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Red Hot Chile Peppers for Spicy Guacamole Lovers

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Avocados and chile peppers are the power ballad of the fruit world: The fiery duo go way back (both have roots in Mexico), and when brought together they bring joy (and at times, tears) to their hordes of fans.

Similar to your taste in music, recipes for spicy guacs vary. But how spicy is too spicy? Judge for yourself: Using the Scoville scale — a measurement of capsaicin, the chemical stuff that makes chile peppers hot — we rated the following popular peppers so you can adjust your spicy guacamole to cater to any crowd.

Hatch Green Chile (1 chile pepper on the heat index)

Scoville heat units (SHU): 1,000–8,000

Get them while they’re hot: These smoky, subtle peppers grow in the Hatch Valley of New Mexico — hence the name — and have a short cultivation season (August to September).

To keep the flavor year-round, roast and freeze the peppers for a mild version of spicy guacamole dip that won’t scare delicate palates.

Jalapeño (2 peppers)

SHU: 2,500–8,000

Fun fact for your next spicy guacamole get-together: This popular pepper is also known as “chile gordo” — or the fat chile pepper — due to its stout shape. Most jalapeños are grown in New Mexico, Texas, and California, or are imported, and the fire factor varies based on location and thickness, among other elements.

For example, the senorita jalapeño is mild, about one-tenth the strength of a regular store-bought jalapeño, and when smoked becomes a chipotle chile.

If your jalapeño is too spicy, reduce the heat by removing the innards. Or, choose red jalapeño peppers, which are sweeter with less heat. Try it minced with avocado or as a medium jolt to other fresh guacamole recipes.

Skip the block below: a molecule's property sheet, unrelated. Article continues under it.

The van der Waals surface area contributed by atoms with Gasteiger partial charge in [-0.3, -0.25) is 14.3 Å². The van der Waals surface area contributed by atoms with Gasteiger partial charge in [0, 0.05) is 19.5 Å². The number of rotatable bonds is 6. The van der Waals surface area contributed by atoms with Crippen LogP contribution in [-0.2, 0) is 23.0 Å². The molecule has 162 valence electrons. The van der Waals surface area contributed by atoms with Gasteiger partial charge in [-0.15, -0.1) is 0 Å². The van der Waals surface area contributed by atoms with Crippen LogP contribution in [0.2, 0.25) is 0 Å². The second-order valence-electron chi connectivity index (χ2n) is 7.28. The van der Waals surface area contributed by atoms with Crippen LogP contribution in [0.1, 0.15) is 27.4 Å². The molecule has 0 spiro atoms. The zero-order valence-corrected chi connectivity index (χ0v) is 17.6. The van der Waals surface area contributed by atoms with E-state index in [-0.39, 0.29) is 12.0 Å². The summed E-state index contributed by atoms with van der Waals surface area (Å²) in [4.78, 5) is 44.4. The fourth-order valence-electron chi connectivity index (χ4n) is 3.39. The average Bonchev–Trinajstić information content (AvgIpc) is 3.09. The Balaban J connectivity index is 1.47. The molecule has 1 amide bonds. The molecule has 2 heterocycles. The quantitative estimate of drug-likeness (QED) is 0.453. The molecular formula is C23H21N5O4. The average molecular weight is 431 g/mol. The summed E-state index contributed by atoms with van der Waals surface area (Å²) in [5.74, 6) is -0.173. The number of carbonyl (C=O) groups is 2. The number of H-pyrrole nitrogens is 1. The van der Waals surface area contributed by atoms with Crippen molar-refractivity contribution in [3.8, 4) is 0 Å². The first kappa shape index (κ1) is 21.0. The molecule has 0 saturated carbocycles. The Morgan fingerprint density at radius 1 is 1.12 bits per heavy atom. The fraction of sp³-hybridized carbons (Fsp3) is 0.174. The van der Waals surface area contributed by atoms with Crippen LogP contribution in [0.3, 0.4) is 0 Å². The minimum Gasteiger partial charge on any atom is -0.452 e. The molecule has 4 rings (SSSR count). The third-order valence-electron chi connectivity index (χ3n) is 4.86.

Cayenne (3 peppers)  

SHU: 30,000–50,000

Be warned: A pinch of cayenne goes a long way for spicy guacamole. These skinny red peppers have a mild aroma but pack a considerable punch — a slow heat — when added to homemade dressings, marinades, and other avocado dishes.

As a staple in Southwestern and Mexican cuisine, cayenne peppers are commonly dried and used as a powder or sliced fresh.

Habanero (4 peppers)

SHU: 100,000–325,000

Some like it hot, and those people are habanero lovers. This potent, slightly fruity pepper is typically red or orange and hails from the Yucatán Peninsula in Mexico.

The thin, waxy skin thrives in hot weather, so it’s fitting that the round, small peppers bring the heat in small doses (Note: The habanero’s oil will spread easily to the skin, so protect yourself with gloves when slicing and dicing).

The actual degree of hotness varies according to climate and genetics. For a tame version of spicy guacamole, try removing the seeds and membrane, the hottest parts of the habanero.

Ghost Pepper (5 peppers)

SHU: 800,000–1,001,300

Think of this one as the Anthony Kiedis of peppers. Bhut jolokia — the ghost pepper — is a chile hybrid cultivated in India and one of the hottest peppers in the world (more than 400 times hotter than Tabasco sauce!). Ripe peppers are red, yellow, orange, or chocolate color and can be used fresh or dried.

Those who want to feel the burn should still proceed with caution: One seed is so intense, you may feel like you’re breathing fire for more than 30 minutes after consuming it.

Feeling the burn? Here are more spicy guacamole recipes to spark your interest.

By Avocados From Mexico January 15, 2019

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